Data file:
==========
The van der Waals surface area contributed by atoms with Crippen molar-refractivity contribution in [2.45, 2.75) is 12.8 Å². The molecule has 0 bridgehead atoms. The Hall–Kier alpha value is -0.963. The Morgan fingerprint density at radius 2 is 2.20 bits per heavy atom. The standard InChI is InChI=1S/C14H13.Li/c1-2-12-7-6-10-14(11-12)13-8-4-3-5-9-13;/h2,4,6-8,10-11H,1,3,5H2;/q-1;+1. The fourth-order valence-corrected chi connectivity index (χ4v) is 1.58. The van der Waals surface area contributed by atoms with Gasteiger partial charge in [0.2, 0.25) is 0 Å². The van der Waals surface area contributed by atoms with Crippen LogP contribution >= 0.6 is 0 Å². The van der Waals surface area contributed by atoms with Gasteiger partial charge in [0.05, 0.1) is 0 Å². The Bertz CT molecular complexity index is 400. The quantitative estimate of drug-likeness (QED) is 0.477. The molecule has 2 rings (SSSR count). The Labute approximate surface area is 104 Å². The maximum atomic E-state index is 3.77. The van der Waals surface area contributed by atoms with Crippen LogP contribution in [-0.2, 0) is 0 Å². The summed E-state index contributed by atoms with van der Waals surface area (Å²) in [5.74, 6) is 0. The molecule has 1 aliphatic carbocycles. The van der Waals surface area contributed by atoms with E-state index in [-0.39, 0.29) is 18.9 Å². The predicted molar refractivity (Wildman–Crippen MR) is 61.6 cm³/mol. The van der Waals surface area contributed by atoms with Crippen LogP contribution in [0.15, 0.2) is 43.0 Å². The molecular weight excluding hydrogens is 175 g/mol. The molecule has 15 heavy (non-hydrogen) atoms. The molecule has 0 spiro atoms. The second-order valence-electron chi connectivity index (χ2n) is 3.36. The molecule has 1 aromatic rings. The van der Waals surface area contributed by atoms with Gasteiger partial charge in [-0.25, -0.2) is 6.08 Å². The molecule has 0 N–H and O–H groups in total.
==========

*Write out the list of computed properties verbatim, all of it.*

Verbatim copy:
The van der Waals surface area contributed by atoms with Crippen molar-refractivity contribution in [2.45, 2.75) is 12.8 Å². The molecule has 0 bridgehead atoms. The Hall–Kier alpha value is -0.963. The Morgan fingerprint density at radius 2 is 2.20 bits per heavy atom. The standard InChI is InChI=1S/C14H13.Li/c1-2-12-7-6-10-14(11-12)13-8-4-3-5-9-13;/h2,4,6-8,10-11H,1,3,5H2;/q-1;+1. The fourth-order valence-corrected chi connectivity index (χ4v) is 1.58. The van der Waals surface area contributed by atoms with Gasteiger partial charge in [0.2, 0.25) is 0 Å². The van der Waals surface area contributed by atoms with Crippen LogP contribution >= 0.6 is 0 Å². The van der Waals surface area contributed by atoms with Gasteiger partial charge in [0.05, 0.1) is 0 Å². The Bertz CT molecular complexity index is 400. The quantitative estimate of drug-likeness (QED) is 0.477. The molecule has 2 rings (SSSR count). The Labute approximate surface area is 104 Å². The maximum atomic E-state index is 3.77. The van der Waals surface area contributed by atoms with Crippen LogP contribution in [-0.2, 0) is 0 Å². The summed E-state index contributed by atoms with van der Waals surface area (Å²) in [5.74, 6) is 0. The molecule has 1 aliphatic carbocycles. The van der Waals surface area contributed by atoms with E-state index in [-0.39, 0.29) is 18.9 Å². The predicted molar refractivity (Wildman–Crippen MR) is 61.6 cm³/mol. The van der Waals surface area contributed by atoms with Crippen LogP contribution in [0.15, 0.2) is 43.0 Å². The molecular weight excluding hydrogens is 175 g/mol. The molecule has 15 heavy (non-hydrogen) atoms. The molecule has 0 spiro atoms. The second-order valence-electron chi connectivity index (χ2n) is 3.36. The molecule has 1 aromatic rings. The van der Waals surface area contributed by atoms with Gasteiger partial charge in [-0.25, -0.2) is 6.08 Å². The molecule has 0 N–H and O–H groups in total.